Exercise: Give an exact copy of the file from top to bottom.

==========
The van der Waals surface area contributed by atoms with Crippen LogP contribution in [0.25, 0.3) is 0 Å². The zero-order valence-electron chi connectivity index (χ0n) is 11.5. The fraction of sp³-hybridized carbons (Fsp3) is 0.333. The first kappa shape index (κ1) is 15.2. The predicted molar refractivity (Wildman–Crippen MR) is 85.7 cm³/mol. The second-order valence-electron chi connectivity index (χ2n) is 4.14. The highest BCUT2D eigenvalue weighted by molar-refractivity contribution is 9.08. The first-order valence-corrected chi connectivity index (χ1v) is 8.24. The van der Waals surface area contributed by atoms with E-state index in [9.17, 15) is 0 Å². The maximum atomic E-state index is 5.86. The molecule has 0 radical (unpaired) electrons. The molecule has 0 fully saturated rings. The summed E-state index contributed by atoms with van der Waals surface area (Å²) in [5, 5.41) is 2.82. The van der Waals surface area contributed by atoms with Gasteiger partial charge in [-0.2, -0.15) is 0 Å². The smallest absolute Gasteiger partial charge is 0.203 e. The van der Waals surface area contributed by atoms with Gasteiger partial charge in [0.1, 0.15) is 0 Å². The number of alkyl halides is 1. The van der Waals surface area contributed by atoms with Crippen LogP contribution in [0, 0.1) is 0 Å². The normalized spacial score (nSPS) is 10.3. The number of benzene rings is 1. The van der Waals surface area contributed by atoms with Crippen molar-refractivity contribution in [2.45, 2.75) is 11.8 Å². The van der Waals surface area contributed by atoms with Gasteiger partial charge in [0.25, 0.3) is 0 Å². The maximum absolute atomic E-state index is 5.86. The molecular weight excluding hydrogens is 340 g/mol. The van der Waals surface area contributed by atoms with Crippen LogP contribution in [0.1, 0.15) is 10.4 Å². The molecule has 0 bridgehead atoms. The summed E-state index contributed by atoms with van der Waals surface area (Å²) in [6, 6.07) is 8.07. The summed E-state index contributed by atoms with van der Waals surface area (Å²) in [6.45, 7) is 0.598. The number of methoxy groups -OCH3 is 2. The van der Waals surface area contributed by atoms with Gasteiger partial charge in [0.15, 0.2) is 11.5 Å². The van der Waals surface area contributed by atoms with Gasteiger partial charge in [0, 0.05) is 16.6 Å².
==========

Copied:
The van der Waals surface area contributed by atoms with Crippen LogP contribution in [0.25, 0.3) is 0 Å². The zero-order valence-electron chi connectivity index (χ0n) is 11.5. The fraction of sp³-hybridized carbons (Fsp3) is 0.333. The first kappa shape index (κ1) is 15.2. The predicted molar refractivity (Wildman–Crippen MR) is 85.7 cm³/mol. The second-order valence-electron chi connectivity index (χ2n) is 4.14. The highest BCUT2D eigenvalue weighted by molar-refractivity contribution is 9.08. The first-order valence-corrected chi connectivity index (χ1v) is 8.24. The van der Waals surface area contributed by atoms with E-state index in [9.17, 15) is 0 Å². The maximum atomic E-state index is 5.86. The molecule has 0 radical (unpaired) electrons. The molecule has 0 fully saturated rings. The summed E-state index contributed by atoms with van der Waals surface area (Å²) in [5, 5.41) is 2.82. The van der Waals surface area contributed by atoms with Gasteiger partial charge in [-0.2, -0.15) is 0 Å². The smallest absolute Gasteiger partial charge is 0.203 e. The van der Waals surface area contributed by atoms with Gasteiger partial charge in [0.1, 0.15) is 0 Å². The number of alkyl halides is 1. The van der Waals surface area contributed by atoms with Crippen LogP contribution in [0, 0.1) is 0 Å². The normalized spacial score (nSPS) is 10.3. The number of benzene rings is 1. The van der Waals surface area contributed by atoms with Crippen molar-refractivity contribution in [2.45, 2.75) is 11.8 Å². The van der Waals surface area contributed by atoms with Gasteiger partial charge in [0.25, 0.3) is 0 Å². The maximum absolute atomic E-state index is 5.86. The molecular weight excluding hydrogens is 340 g/mol. The van der Waals surface area contributed by atoms with Crippen LogP contribution in [0.1, 0.15) is 10.4 Å². The molecule has 0 bridgehead atoms. The summed E-state index contributed by atoms with van der Waals surface area (Å²) in [6, 6.07) is 8.07. The summed E-state index contributed by atoms with van der Waals surface area (Å²) in [6.45, 7) is 0.598. The number of methoxy groups -OCH3 is 2. The van der Waals surface area contributed by atoms with Gasteiger partial charge in [0.15, 0.2) is 11.5 Å². The van der Waals surface area contributed by atoms with Gasteiger partial charge in [0, 0.05) is 16.6 Å².